November 5th, 2011

love a nerd

LJ Idol 8:3 - Coprolite

It's the middle of a warm summer night at the lake, and I wake up to the sound of my mother's voice in my ear.

"Corrie?" she whispers. "I have to go see Maggie. Do you need to go with me?"

And the two of us would pad down the stairs, out the front door of the lake cabin, and walk out to the back forty to see Maggie.

Now I know that at this point, you must be wondering exactly what kind of mother I have, exactly, that wakes up her child in the middle of the night to visit someone at two in the morning. Rest assured, it isn't as bad as it seems.

Our family has had a cabin at Loon Lake for nearly forty years. The best memories that I have of my childhood take place at the lake...learning to swim, tubing with my cousins, the many failed attempts at water-skiing, walking to the beach, going down the path to fill up one of the big Igloo coolers with water from the pump, taking baths in a big metal tub in the kitchen because there was no running water at first. And then when there was running water, we couldn't drink it. And we would wheel the Igloo back in the Little Red Wagon, then carry it into the cabin.

And we had no indoor plumbing, either.

Out in the back forty at the lake, we had an outhouse. First it was just a little shack (as you'd expect) made out of wood with scrap pieces of siding stuck to it. Obviously designed by a man, it was nothing if not utilitarian and straight-forward.

One summer when I was about seven or eight, my Aunt Debbie and her ex-husband, Uncle Brent, built a new outhouse. And this one was perfect. It looked a little Victorian cottage with gingerbread trim on the gabled roof, a cute little porch painted white, windows with faux shutters, painted in Jordan almond colors. It was adorable.

I remember us pulling up one summer day in the van to see my cousin Sherry merrily jumping around as they finished up their painting and the blue trim on the shutters was completed. "The new outhouse is ready! The new outhouse is ready!" she chanted happily.

I can honestly say that we, the Schmidts on Lot 75 on Lakeshore Road had the prettiest, most perfect outhouse in all of Loon Lake.

And we were also, without a doubt, the only family that had a retired department store mannequin posing on the front porch of our outhouse (hell, we were the only summer people with a PORCH on the OUTHOUSE, no less!) dressed in Grandma's fabulous 1970's clothes. We named her Maggie.

Maggie, with one arm bent and a wrist angled dramatically, modeled a brown polyester pantsuit with what looked like big white footprints on the fabric. She'd wear blouses, sweaters, bell bottoms, dresses, but never any shoes. I never thought to ask exactly why Maggie was there, where we got her, why we named her Maggie, but it was just part of life as I knew it.

So instead of just going to the outhouse in the middle of the night, we'd go out and visit Maggie. She never judged, she just stood there on the porch, blissfully unaware that her clothes were twenty years out of date, not caring how long you took or how bad the smell was. Maggie didn't care if you read the Nickel Nik in there or took a few minutes to read the framed art hanging on the outhouse walls. (My favorite, the picture of a bathroom with graffiti all over it, my dad's writing with an arrow pointing behind the toilet with the caption "deposit DEAD fish here!")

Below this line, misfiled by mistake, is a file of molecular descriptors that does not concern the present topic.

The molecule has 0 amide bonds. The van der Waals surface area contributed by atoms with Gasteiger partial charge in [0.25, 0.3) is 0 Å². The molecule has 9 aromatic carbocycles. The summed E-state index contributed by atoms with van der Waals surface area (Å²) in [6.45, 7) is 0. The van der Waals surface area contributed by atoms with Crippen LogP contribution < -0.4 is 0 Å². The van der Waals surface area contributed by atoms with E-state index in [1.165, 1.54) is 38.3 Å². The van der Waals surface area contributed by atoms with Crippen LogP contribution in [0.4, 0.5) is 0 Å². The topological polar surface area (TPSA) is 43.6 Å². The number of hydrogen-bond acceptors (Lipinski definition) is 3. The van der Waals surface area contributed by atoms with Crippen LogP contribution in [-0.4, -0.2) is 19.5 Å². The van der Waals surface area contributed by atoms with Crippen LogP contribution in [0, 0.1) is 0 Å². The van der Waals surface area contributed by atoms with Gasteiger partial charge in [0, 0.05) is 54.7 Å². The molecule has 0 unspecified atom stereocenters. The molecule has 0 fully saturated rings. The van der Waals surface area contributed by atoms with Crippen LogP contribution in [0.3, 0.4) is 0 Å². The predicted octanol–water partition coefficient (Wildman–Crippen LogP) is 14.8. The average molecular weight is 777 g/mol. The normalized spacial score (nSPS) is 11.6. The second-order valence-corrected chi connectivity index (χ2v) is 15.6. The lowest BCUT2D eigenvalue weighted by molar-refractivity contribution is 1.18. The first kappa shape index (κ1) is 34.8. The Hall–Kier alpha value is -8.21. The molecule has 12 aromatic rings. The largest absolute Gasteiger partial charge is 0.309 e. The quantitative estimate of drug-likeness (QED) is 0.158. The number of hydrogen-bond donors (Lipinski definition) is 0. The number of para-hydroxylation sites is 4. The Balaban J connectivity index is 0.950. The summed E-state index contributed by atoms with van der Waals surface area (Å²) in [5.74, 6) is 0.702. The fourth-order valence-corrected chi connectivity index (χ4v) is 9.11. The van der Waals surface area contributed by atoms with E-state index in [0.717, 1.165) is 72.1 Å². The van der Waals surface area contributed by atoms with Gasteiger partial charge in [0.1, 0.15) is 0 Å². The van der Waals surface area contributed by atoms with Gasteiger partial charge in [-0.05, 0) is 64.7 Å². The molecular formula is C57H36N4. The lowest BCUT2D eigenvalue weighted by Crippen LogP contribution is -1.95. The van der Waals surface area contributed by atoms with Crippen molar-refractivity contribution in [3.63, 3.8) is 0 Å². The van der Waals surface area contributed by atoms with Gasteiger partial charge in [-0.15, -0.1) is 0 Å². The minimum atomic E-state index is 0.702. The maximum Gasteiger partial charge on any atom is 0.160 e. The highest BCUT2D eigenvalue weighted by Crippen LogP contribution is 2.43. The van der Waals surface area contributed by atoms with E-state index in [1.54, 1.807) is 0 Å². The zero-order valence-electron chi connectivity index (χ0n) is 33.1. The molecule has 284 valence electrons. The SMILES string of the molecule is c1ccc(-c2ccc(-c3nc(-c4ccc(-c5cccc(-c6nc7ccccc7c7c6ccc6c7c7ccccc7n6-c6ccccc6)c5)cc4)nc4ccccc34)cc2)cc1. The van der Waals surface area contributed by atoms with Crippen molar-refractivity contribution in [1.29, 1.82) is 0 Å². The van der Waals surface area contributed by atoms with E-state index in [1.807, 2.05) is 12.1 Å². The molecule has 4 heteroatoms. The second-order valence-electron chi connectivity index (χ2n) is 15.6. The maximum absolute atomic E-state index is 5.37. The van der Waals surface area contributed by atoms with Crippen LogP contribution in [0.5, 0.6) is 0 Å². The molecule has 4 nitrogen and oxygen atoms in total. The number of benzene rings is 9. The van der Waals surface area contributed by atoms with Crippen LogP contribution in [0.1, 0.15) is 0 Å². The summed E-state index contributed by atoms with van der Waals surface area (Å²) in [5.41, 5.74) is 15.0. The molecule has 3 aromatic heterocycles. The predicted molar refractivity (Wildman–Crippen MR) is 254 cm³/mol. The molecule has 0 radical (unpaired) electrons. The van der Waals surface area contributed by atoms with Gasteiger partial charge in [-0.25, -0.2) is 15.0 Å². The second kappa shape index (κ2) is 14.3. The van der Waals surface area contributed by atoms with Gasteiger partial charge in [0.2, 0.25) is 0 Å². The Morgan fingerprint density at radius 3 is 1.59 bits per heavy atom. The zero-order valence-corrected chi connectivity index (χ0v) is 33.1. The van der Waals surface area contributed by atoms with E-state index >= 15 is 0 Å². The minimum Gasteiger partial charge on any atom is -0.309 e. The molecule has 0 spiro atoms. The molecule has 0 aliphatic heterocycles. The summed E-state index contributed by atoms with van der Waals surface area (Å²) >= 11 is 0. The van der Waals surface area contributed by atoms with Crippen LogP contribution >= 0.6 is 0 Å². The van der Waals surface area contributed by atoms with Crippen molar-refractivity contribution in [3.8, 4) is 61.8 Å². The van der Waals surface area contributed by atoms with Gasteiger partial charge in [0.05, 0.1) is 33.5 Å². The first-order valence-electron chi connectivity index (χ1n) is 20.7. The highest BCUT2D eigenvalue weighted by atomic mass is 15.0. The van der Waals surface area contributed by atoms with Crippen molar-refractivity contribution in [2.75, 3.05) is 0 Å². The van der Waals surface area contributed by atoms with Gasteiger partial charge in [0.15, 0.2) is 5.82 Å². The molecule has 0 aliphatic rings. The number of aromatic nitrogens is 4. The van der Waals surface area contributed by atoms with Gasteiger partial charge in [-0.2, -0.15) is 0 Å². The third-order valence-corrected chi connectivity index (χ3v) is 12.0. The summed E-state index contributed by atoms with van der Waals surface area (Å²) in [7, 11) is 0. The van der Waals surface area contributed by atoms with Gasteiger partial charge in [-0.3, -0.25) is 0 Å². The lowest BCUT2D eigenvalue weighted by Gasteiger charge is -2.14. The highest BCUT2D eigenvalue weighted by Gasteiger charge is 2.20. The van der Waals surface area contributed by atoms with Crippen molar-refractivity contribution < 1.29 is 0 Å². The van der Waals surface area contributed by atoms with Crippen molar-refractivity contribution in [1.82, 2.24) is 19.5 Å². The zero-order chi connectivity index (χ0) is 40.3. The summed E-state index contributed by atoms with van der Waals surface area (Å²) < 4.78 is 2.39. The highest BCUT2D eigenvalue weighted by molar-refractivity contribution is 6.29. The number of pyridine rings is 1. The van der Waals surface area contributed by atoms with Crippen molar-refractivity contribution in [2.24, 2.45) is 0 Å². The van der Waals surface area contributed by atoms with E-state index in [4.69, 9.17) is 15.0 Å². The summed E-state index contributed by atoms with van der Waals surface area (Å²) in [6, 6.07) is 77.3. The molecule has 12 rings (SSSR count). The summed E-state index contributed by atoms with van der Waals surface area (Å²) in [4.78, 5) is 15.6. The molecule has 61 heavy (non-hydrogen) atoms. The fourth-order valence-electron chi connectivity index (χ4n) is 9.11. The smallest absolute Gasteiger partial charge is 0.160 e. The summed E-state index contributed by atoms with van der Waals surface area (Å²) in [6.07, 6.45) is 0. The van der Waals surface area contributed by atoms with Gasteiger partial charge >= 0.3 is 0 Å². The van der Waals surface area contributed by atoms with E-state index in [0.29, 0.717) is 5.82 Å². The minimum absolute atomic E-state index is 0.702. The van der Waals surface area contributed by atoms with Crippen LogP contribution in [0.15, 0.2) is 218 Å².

A few years later, pulling the wagon to the pump became unnecessary, and we got indoor plumbing. A bathroom was put in off of the kitchen, with a window that looked out onto the lake. The bathroom trips in the middle of the night were far less fun, but definitely took about ten minutes off your toilet time.

Whenever people would come visit us at the lake - whether it was my Uncle Bob and Aunt Ko (later Aunt Judy), Mike Gorman on his motorcycle, years later my ex-husband and his mother, we'd tell them to turn off on Larson Beach Rd, cross the bridge, then continue on until you got to Lakeshore Rd. We're at Lot 75. If you can't find us, look for the outhouse, and look for Maggie.

"Who's Maggie?" would usually be the question.

"You'll find out soon enough," was usually the reply.

During the winter of 2004, Loon Lake was hit with a nasty storm that toppled trees, left residents without power, and sadly enough, both our beautiful little Victorian outhouse and Maggie, her clothes now thirty-five years out of date, fell victim to a falling tree. I saw it on the six o'clock news, but our neighbor may have called Dad or Grandpa to let him know of Maggie's sad demise.

When I auditioned for Jeopardy! in the fall of 2005, my parents and I decided to make a detour to visit Grandma Simpson in Cathlamet. In a house on the main drag of Longview, two perfectly dressed blonde mannequins, their hands to their faces, stare out a big picture window in aloof disbelief.

The spirit of Maggie is alive and well.

And that makes me very happy indeed.
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